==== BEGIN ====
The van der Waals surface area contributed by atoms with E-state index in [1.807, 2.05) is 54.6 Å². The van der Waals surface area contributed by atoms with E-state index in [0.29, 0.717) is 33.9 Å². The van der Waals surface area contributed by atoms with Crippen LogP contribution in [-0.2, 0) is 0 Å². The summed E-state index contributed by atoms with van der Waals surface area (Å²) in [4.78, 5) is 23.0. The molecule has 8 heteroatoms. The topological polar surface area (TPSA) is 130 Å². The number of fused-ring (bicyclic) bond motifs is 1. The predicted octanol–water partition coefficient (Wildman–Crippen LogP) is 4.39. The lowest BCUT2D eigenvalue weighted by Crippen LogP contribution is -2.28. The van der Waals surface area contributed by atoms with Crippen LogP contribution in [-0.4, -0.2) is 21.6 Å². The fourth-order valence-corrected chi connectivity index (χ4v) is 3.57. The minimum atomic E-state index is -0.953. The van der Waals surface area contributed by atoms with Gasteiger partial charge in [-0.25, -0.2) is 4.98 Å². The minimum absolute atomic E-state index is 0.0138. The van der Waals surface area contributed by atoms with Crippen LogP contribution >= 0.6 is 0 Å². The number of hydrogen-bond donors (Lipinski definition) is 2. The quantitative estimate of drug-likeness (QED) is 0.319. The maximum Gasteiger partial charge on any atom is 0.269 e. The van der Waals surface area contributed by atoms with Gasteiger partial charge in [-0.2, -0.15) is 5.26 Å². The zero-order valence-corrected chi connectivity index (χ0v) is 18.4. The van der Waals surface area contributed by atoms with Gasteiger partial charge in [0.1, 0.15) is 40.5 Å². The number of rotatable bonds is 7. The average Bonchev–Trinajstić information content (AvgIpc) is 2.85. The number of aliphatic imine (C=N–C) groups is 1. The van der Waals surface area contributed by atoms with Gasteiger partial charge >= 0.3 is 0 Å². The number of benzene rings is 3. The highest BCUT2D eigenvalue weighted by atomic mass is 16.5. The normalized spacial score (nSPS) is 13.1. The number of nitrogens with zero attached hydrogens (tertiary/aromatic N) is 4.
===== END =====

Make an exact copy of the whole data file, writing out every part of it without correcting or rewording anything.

The van der Waals surface area contributed by atoms with E-state index in [1.807, 2.05) is 54.6 Å². The van der Waals surface area contributed by atoms with E-state index in [0.29, 0.717) is 33.9 Å². The van der Waals surface area contributed by atoms with Crippen LogP contribution in [-0.2, 0) is 0 Å². The summed E-state index contributed by atoms with van der Waals surface area (Å²) in [4.78, 5) is 23.0. The molecule has 8 heteroatoms. The topological polar surface area (TPSA) is 130 Å². The number of fused-ring (bicyclic) bond motifs is 1. The predicted octanol–water partition coefficient (Wildman–Crippen LogP) is 4.39. The lowest BCUT2D eigenvalue weighted by Crippen LogP contribution is -2.28. The van der Waals surface area contributed by atoms with Crippen LogP contribution in [-0.4, -0.2) is 21.6 Å². The fourth-order valence-corrected chi connectivity index (χ4v) is 3.57. The minimum atomic E-state index is -0.953. The van der Waals surface area contributed by atoms with Gasteiger partial charge in [-0.25, -0.2) is 4.98 Å². The minimum absolute atomic E-state index is 0.0138. The van der Waals surface area contributed by atoms with Crippen LogP contribution >= 0.6 is 0 Å². The number of hydrogen-bond donors (Lipinski definition) is 2. The quantitative estimate of drug-likeness (QED) is 0.319. The maximum Gasteiger partial charge on any atom is 0.269 e. The van der Waals surface area contributed by atoms with Gasteiger partial charge in [-0.2, -0.15) is 5.26 Å². The zero-order valence-corrected chi connectivity index (χ0v) is 18.4. The van der Waals surface area contributed by atoms with Gasteiger partial charge in [0.1, 0.15) is 40.5 Å². The number of rotatable bonds is 7. The average Bonchev–Trinajstić information content (AvgIpc) is 2.85. The number of aliphatic imine (C=N–C) groups is 1. The van der Waals surface area contributed by atoms with Gasteiger partial charge >= 0.3 is 0 Å². The number of benzene rings is 3. The highest BCUT2D eigenvalue weighted by atomic mass is 16.5. The normalized spacial score (nSPS) is 13.1. The number of nitrogens with zero attached hydrogens (tertiary/aromatic N) is 4.